Three Lessons on Improving Quality of Care in Communities

Sep 15, 2015, 10:16 AM, Posted by Anne Weiss

Aligning Forces for Quality not only transformed care in 16 communities, but it provided insights to help shape efforts building a national Culture of Health through high value care.

In a Culture of Health, how can communities improve the quality and value of health care? What happens when people who get, give, and pay for health care locally work together? In 2007, the Robert Wood Johnson Foundation (RWJF) set out to answer these questions when it launched Aligning Forces for Quality with an audacious goal: To transform the quality, equality, and value of regional health care markets.

Along the way, we explored what happens when the people who get, give, and pay for health care locally, work together. Our investment sparked deep and meaningful change in 16 very different communities across America, and important lessons learned in each and every one. But three lessons in particular helped drive success and can be applied to our work to build a national Culture of Health.

Alliances of all stakeholders fuel change.

To create collective will to make bold changes, you need to gather everyone. For example, in many Aligning Forces communities, doctors, insurers, and employers had never come together to discuss health care quality. When they finally did -- and worked with a reliable convener to forge and meet goals—they gained confidence in their abilities to improve the health care in their communities. In most places, these multi-stakeholder alliances forged through Aligning Forces became trusted agents of change.

Take New Mexico, where health care had traditionally been siloed and lacked collaboration. To address this, the New Mexico Coalition for Healthcare Quality was started under the auspices of Aligning Forces. Working together, Coalition members initiated the first voluntary ambulatory care public reporting website in the state. They spearheaded hospital and ambulatory quality improvement efforts and mounted a campaign to reduce emergency department use. They even provided employers with tools to become real partners with their health plans and care providers. Now the Coalition has transitioned to form the New Mexico Coalition for Healthcare Value to continue to serve as a catalyst for change.

Publicly reported data drives improvement.

When RWJF called for involving local providers in efforts to measure and report the quality of care that they provide, many people said it wouldn’t happen.

But you can’t improve what you don’t measure—and you can’t drive accountability without transparency. So alliances defied the naysayers and went on to develop novel ways to accurately measure the quality of care delivered locally and display it so all could understand. The result? Care improved when performance was publicly reported.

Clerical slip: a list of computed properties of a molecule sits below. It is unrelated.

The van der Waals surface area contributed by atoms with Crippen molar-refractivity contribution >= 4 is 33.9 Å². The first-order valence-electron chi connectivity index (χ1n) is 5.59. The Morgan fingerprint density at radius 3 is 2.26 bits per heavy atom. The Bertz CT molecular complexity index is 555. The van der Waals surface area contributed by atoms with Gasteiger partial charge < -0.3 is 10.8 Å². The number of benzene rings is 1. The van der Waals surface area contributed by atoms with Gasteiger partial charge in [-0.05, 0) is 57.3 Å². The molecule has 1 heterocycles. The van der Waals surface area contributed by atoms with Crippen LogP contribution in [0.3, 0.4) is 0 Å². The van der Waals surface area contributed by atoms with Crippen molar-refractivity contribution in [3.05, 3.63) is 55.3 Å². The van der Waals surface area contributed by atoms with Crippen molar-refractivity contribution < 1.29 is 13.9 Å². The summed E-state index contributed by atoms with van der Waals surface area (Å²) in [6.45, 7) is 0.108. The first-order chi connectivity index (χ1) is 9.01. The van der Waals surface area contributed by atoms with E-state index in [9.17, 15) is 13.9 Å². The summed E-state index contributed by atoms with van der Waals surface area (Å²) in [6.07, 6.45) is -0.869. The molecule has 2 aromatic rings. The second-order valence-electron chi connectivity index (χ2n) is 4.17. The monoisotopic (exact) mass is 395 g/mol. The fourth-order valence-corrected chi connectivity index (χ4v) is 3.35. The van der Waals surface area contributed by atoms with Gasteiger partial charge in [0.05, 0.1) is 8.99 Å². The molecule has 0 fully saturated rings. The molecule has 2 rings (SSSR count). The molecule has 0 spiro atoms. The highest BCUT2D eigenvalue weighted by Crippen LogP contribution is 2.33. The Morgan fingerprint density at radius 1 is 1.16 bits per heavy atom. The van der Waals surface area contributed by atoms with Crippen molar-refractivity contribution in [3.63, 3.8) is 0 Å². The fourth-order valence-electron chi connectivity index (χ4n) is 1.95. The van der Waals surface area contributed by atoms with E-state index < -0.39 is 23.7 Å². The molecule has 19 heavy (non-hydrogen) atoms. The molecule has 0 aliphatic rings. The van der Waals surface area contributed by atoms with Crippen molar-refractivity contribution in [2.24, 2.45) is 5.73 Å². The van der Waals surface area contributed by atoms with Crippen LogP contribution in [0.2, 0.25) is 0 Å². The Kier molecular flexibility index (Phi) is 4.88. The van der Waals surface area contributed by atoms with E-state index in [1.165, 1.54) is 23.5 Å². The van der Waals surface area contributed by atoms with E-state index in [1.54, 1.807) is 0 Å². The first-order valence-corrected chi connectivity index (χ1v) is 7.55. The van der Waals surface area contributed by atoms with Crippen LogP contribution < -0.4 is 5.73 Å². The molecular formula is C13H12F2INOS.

Results in Cincinnati, where the Aligning Forces effort was led by The Health Collaborative, makes the point. Staff at the TriHealth Physician Partners group in West Chester, Ohio, saw that the practice’s scores for the care it provided to patients with diabetes were average. Determined to be above average, the practice manager ran reports several times a week to determine which patients needed to achieve better control of their diabetes. Those in good control were celebrated with certificates, while those who struggled received extra attention, such as nutrition counseling or fitness support. A year later, the practice’s score rose 20 points on five reported measures for diabetes care, the highest improvement rate of any practice reporting in the area.

Consumers must be at the table.

Health and health care is personal, so we can’t improve it without engaging ‘real people’ in it. I don’t mean targeting consumers only as an audience. We need to proactively engage them as equal stakeholders, actively participating and shaping the changes we need to make. Aligning Forces made consumer engagement a priority, ensuring patients were partners in the work. It benefits them and the whole system.

Aligning Forces for Quality in South Central Pennsylvania is one example. The alliance introduced a Patient Partners program to bring patients to the center of decision making at local practices. Patient Partners are people who manage their own chronic condition or have cared for someone with one, so they have personal knowledge of the barriers patients face. The program—36 primary care and specialty practices, with 57 Patient Partners serving more than 125,000 patients—consistently ensured that the patient perspective was considered as practices worked to improve quality.

Lessons learned in these 16 communities are leading the way toward a nationwide transformation in health care at both national and regional levels. When we started on this journey we didn’t know we were on the precipice of the monumental transformation of the U.S. health care system that is now underway. Aligning Forces for Quality has been a tremendous journey, and with our efforts to build a Culture of Health continuing the work, the insights will continue to be used to improve health and health care.

Anne F. Weiss, a director for the Robert Wood Johnson Foundation, leads efforts to achieve the highest possible value from our nation’s investments in improving health and health care. Read her full bio